EAST PROVIDENCE, R.I. (WPRI) — A new law just signed by Governor Gina Raimondo Friday will impact online shopping for Rhode Island residents.
The legislation stems from a recent U.S. Supreme Court decision, making it easier for states to collect sales tax from online retailers who don’t have a physical presence in the state.
But it may also come at a cost to consumers.
“Save a few bucks online yeah, we see some sales,“ Jay Amado said.
Amado and his family frequently shop online, so he was disappointed to learn they would soon be paying Rhode Island’s 7 percent sales tax on all qualifying purchases made on the internet.
“I think it’s kind of tough I mean we pay enough sales tax as it is, to get the 7% sales tax on top of that which, I don’t know, I think it’s tough, I think it’s tough that consumers are being charged that as well,” he said.
House Finance Committee Chairman Marvin Abney introduced the legislation in the house.
“I think that once people get used to this, they will accept it,” Abney said.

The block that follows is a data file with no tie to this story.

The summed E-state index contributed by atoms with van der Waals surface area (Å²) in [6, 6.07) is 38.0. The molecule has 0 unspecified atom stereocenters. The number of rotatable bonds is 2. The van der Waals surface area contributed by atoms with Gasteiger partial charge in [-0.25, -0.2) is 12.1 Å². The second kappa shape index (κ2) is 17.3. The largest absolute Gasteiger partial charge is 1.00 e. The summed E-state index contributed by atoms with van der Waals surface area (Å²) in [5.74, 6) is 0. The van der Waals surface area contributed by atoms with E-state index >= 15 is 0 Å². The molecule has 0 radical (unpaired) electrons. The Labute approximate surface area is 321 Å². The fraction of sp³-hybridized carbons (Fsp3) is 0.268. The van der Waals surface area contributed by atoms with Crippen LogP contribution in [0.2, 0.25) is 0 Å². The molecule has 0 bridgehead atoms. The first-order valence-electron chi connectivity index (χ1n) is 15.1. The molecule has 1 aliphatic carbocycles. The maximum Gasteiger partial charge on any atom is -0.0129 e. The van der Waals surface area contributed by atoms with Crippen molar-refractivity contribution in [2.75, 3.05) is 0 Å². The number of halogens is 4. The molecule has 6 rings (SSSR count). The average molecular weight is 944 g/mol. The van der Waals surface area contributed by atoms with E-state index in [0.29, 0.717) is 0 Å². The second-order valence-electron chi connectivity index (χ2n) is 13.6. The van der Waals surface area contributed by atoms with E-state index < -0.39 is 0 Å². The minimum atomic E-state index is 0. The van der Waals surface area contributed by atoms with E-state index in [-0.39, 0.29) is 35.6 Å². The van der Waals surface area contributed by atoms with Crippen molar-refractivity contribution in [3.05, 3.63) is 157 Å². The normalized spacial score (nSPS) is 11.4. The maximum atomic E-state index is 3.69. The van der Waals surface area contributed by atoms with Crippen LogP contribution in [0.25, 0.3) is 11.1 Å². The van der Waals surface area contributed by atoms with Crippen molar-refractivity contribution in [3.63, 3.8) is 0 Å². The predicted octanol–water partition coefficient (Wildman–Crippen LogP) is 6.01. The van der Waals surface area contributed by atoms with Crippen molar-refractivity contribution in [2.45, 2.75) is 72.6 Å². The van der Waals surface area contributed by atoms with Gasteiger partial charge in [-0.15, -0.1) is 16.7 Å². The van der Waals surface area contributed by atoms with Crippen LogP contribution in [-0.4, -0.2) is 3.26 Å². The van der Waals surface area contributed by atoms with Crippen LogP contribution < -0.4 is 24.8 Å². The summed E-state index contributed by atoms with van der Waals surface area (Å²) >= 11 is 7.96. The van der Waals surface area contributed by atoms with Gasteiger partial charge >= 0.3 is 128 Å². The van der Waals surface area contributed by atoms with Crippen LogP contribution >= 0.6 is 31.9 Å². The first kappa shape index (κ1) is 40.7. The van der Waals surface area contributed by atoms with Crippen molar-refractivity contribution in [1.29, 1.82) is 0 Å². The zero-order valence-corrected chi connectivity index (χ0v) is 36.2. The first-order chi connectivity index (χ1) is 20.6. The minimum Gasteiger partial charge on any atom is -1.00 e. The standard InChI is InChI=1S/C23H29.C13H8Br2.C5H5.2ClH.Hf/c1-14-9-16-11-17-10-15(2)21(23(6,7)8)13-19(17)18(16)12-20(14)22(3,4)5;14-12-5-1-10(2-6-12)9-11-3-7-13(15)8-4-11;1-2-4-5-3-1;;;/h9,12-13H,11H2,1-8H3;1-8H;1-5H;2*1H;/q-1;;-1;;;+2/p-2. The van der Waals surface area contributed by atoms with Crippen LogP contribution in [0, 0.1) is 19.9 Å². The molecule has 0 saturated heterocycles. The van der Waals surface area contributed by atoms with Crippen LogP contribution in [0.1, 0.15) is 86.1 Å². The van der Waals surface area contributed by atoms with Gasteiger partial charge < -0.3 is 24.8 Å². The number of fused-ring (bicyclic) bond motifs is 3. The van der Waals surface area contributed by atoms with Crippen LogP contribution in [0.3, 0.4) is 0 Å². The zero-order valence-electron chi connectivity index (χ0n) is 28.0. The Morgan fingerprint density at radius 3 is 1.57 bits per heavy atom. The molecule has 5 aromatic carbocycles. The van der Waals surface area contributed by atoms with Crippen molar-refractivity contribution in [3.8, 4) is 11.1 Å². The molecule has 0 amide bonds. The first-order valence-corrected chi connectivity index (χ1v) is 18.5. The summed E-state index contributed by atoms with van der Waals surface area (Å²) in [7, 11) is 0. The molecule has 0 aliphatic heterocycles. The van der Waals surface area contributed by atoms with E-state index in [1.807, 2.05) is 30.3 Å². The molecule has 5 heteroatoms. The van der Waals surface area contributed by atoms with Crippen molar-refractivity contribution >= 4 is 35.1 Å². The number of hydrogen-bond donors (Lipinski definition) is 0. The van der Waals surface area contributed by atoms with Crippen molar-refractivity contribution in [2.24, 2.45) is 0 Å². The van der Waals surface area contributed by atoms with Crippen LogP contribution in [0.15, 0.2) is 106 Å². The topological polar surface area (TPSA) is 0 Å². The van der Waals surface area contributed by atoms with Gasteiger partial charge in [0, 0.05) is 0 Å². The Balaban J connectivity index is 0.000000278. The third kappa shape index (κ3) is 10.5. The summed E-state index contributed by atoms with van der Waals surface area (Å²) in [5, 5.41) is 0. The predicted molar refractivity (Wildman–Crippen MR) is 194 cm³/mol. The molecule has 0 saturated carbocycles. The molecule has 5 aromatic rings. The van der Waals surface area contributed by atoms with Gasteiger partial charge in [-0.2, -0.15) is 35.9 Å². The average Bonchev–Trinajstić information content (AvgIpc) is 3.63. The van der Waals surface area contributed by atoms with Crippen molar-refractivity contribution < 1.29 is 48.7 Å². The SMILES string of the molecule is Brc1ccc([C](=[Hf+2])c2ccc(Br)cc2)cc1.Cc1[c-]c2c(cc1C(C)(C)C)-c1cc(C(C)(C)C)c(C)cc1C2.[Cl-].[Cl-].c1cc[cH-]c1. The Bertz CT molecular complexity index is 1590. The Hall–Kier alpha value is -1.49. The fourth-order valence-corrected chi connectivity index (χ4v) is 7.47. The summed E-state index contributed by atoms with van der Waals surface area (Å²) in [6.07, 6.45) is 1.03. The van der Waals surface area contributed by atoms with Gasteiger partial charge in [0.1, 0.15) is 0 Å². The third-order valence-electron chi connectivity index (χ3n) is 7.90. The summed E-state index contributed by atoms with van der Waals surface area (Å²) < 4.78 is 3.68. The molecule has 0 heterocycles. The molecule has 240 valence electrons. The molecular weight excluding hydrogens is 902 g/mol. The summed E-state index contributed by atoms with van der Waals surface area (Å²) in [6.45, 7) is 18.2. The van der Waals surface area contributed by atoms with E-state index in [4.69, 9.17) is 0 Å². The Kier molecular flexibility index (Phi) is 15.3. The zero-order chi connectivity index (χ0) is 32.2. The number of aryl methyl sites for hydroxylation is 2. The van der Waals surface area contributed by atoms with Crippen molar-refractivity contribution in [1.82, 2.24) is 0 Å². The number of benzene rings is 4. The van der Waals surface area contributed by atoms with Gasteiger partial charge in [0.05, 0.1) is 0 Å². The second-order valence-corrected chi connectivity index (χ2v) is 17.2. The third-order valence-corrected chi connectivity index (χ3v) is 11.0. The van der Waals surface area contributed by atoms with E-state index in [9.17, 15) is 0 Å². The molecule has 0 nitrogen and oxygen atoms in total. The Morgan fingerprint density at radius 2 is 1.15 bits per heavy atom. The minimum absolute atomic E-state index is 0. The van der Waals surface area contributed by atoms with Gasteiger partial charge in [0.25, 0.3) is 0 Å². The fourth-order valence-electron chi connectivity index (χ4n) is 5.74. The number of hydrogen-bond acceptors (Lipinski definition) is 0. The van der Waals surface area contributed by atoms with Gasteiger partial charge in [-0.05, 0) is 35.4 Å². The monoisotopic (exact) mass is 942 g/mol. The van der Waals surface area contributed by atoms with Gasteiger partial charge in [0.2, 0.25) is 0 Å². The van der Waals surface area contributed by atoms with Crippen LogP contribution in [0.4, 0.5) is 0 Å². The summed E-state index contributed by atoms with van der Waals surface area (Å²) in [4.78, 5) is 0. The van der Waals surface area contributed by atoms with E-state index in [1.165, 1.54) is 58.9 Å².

He says the state is losing out on revenue from people choosing to shop online rather than in Rhode Island stores.
“Consumers were looking for a cheaper way to get the same products so I know this bill will level that particular playing field,“ Abney said.
Abney says Rhode Island is not alone in making these changes, and that many other states are taking the same steps.
Companies that sell taxable items in Rhode Island will now be required to have a permit, and collect 7% sales tax on purchases made by Rhode Island shoppers.
“The big retailers will now have a part on the form of collecting that tax and remitting it back to the state,“ Abney said.
Abney expects this new law to generate at least $11 million in its first year.
“It gives our businesses the opportunity to compete with retailers who are not present in the state,“ Abney said.
The law will take effect in 90 days. Legislators say the grace period will allow the online retailers to update their systems and prepare.